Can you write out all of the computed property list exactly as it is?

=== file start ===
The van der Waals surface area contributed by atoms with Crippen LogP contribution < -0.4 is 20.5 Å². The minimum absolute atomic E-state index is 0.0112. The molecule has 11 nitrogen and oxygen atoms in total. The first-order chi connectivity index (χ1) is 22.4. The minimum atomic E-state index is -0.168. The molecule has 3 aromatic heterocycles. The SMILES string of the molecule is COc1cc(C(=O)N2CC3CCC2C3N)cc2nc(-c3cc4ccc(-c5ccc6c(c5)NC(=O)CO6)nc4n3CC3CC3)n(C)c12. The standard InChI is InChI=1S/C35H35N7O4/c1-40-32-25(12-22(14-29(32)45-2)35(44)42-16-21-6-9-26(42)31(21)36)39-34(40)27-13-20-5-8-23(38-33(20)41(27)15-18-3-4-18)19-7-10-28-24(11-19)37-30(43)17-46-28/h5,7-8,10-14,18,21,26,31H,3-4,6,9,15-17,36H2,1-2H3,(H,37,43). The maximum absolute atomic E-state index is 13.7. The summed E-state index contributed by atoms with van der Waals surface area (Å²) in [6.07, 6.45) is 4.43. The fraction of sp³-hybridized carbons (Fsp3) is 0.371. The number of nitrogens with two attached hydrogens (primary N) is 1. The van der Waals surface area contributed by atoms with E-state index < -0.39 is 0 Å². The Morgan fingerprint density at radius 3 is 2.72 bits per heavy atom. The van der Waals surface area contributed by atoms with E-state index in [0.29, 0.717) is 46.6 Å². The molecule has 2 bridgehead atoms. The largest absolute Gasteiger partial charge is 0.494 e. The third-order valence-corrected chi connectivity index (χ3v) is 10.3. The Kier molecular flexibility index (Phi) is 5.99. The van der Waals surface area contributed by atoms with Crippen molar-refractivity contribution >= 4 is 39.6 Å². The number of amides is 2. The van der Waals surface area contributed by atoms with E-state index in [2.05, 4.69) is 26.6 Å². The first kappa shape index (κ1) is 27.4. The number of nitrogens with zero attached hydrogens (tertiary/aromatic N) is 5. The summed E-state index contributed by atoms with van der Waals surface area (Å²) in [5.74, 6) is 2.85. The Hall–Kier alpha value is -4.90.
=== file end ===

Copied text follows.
The van der Waals surface area contributed by atoms with Crippen LogP contribution < -0.4 is 20.5 Å². The minimum absolute atomic E-state index is 0.0112. The molecule has 11 nitrogen and oxygen atoms in total. The first-order chi connectivity index (χ1) is 22.4. The minimum atomic E-state index is -0.168. The molecule has 3 aromatic heterocycles. The SMILES string of the molecule is COc1cc(C(=O)N2CC3CCC2C3N)cc2nc(-c3cc4ccc(-c5ccc6c(c5)NC(=O)CO6)nc4n3CC3CC3)n(C)c12. The standard InChI is InChI=1S/C35H35N7O4/c1-40-32-25(12-22(14-29(32)45-2)35(44)42-16-21-6-9-26(42)31(21)36)39-34(40)27-13-20-5-8-23(38-33(20)41(27)15-18-3-4-18)19-7-10-28-24(11-19)37-30(43)17-46-28/h5,7-8,10-14,18,21,26,31H,3-4,6,9,15-17,36H2,1-2H3,(H,37,43). The maximum absolute atomic E-state index is 13.7. The summed E-state index contributed by atoms with van der Waals surface area (Å²) in [6.07, 6.45) is 4.43. The fraction of sp³-hybridized carbons (Fsp3) is 0.371. The number of nitrogens with two attached hydrogens (primary N) is 1. The van der Waals surface area contributed by atoms with E-state index < -0.39 is 0 Å². The Morgan fingerprint density at radius 3 is 2.72 bits per heavy atom. The van der Waals surface area contributed by atoms with E-state index in [0.29, 0.717) is 46.6 Å². The molecule has 2 bridgehead atoms. The largest absolute Gasteiger partial charge is 0.494 e. The third-order valence-corrected chi connectivity index (χ3v) is 10.3. The Kier molecular flexibility index (Phi) is 5.99. The van der Waals surface area contributed by atoms with Crippen molar-refractivity contribution >= 4 is 39.6 Å². The number of amides is 2. The van der Waals surface area contributed by atoms with E-state index in [2.05, 4.69) is 26.6 Å². The first kappa shape index (κ1) is 27.4. The number of nitrogens with zero attached hydrogens (tertiary/aromatic N) is 5. The summed E-state index contributed by atoms with van der Waals surface area (Å²) in [5.74, 6) is 2.85. The Hall–Kier alpha value is -4.90.